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Death Watch (The Undertaken, #1)
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Death Watch (The Undertaken #1)

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3.86 of 5 stars 3.86  ·  rating details  ·  464 ratings  ·  115 reviews
They say the dead should rest in peace. Not all the dead agree.

One night, Silas Umber’s father Amos doesn’t come home from work. Devastated, Silas learns that his father was no mere mortician but an Undertaker, charged with bringing The Peace to the dead trapped in the Shadowlands, the states of limbo binding spirits to earth. With Amos gone, Silas and his mother have no c...more
Hardcover, 536 pages
Published November 2011 by Simon & Schuster Books for Young Readers
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November 2011
31st out of 56 books — 62 voters
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Underrated Book Project
78th out of 182 books — 104 voters


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Community Reviews

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Nancy
This is the most elegantly terrifying book I have ever read. A beautifully crafted story that brings myths and legends of life and death into a very real place, "Death Watch" is certain to keep you up at night because you can't put it down and you don't want to close your eyes.

If you feel that the book is slow, do NOT give up on it! In our world of insta-tweeter-twit news, we have fallen out of the habit of allowing a story to unfolds, page by page. There is a difference between eating and dini...more
Tony DiTerlizzi
This truly gothic novel is imbued with hauntingly beautiful prose and vividly drawn characters set in a town just as imaginative as its inhabitants. Death Watch will linger with you long after you lay it to rest.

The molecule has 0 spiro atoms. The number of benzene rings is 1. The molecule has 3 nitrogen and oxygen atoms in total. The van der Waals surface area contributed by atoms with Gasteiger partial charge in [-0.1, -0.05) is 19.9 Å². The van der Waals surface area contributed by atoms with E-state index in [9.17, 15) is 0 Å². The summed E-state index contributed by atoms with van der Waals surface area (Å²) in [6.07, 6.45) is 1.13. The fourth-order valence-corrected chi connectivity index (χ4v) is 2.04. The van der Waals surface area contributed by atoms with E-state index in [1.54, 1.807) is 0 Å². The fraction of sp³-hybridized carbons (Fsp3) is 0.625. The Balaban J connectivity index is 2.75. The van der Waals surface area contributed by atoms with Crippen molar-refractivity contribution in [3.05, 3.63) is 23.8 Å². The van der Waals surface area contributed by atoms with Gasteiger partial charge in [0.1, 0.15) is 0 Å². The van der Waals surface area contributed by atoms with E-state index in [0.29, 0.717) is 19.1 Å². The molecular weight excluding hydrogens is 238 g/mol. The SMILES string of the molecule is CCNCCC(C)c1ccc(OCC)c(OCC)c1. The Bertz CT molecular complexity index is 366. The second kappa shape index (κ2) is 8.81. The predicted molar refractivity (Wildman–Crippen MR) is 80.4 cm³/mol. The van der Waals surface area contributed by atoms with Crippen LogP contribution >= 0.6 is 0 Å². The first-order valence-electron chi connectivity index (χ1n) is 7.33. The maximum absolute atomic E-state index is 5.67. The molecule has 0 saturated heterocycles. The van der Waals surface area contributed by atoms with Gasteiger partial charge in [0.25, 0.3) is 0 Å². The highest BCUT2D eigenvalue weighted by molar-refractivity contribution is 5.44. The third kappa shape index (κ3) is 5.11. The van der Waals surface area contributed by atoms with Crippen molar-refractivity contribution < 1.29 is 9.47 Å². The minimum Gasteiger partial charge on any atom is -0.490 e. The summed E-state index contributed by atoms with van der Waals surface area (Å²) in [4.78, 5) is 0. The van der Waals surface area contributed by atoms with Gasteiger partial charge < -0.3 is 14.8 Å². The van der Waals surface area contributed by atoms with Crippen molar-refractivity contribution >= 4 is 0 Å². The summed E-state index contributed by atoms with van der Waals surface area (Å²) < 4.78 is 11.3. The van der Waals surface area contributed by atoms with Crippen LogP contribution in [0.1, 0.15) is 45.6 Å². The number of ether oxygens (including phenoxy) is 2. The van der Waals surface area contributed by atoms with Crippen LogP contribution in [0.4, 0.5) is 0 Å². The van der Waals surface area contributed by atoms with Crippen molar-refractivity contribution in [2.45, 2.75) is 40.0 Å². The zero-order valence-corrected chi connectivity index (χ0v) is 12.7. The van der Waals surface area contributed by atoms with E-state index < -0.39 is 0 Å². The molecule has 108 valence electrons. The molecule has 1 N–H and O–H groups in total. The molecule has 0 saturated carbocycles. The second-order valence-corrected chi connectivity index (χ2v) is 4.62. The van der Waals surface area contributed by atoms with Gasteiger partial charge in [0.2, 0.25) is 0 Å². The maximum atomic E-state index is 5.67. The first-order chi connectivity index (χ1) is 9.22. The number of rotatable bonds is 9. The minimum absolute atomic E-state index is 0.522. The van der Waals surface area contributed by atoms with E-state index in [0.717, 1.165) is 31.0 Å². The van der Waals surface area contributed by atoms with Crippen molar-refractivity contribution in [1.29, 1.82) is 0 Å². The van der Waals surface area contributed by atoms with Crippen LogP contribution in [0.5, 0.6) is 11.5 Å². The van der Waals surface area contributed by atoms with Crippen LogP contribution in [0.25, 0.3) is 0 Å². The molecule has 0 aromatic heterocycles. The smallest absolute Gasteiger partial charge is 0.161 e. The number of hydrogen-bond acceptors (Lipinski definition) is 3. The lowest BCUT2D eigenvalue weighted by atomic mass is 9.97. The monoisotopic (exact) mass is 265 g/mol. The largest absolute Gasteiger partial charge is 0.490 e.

Raven
I adore Silas. He and I would be the best of friends. Throughout the novel, I had to stop because memories from my life would come flooding back corresponding perfectly with his.

I am not sure I can even describe the depths of my connections with this book. The lonely, lost little child longing for a father, how introverted Silas is, his deep connection with books and memories, his deep connection with the dead and those who hurt.

I've found throughout my life that the pain we encounter can often...more
Jessie  (Ageless Pages Reviews)
Read This Review & More Like It On My Blog!

Ari Berk's slowly plotted but excellently told tale of teenage Undertaker Silas Umber is a magical, enchanting, if occasionally macabre, tale - one I found hard to put down. The smooth, mellifluous flow of the writer's style eased me into an alternate world of revenants, lichs and ghosts in the necropolis of the book's setting, in the town of Lichport. I can't stress enough how much I enjoyed this quirky, individual young-adult novel with a supernat...more
Elizabeth-Jane Baldry
Death Watch is the extraordinary first novel in the Undertaken Trilogy by Ari Berk.

A compelling tale, masterfully told!

It is a rare and intoxicating achievement by an author when his story-world leaps fully formed off the page, entirely congruent and believable. Gormenghast, Middle Earth and Narnia were just such creations, and Professor Berk's atmospheric Lichport is on a par with these classics.

Death Watch tells the story of young Silas Umber who returns with his mother to Lichport, the town o...more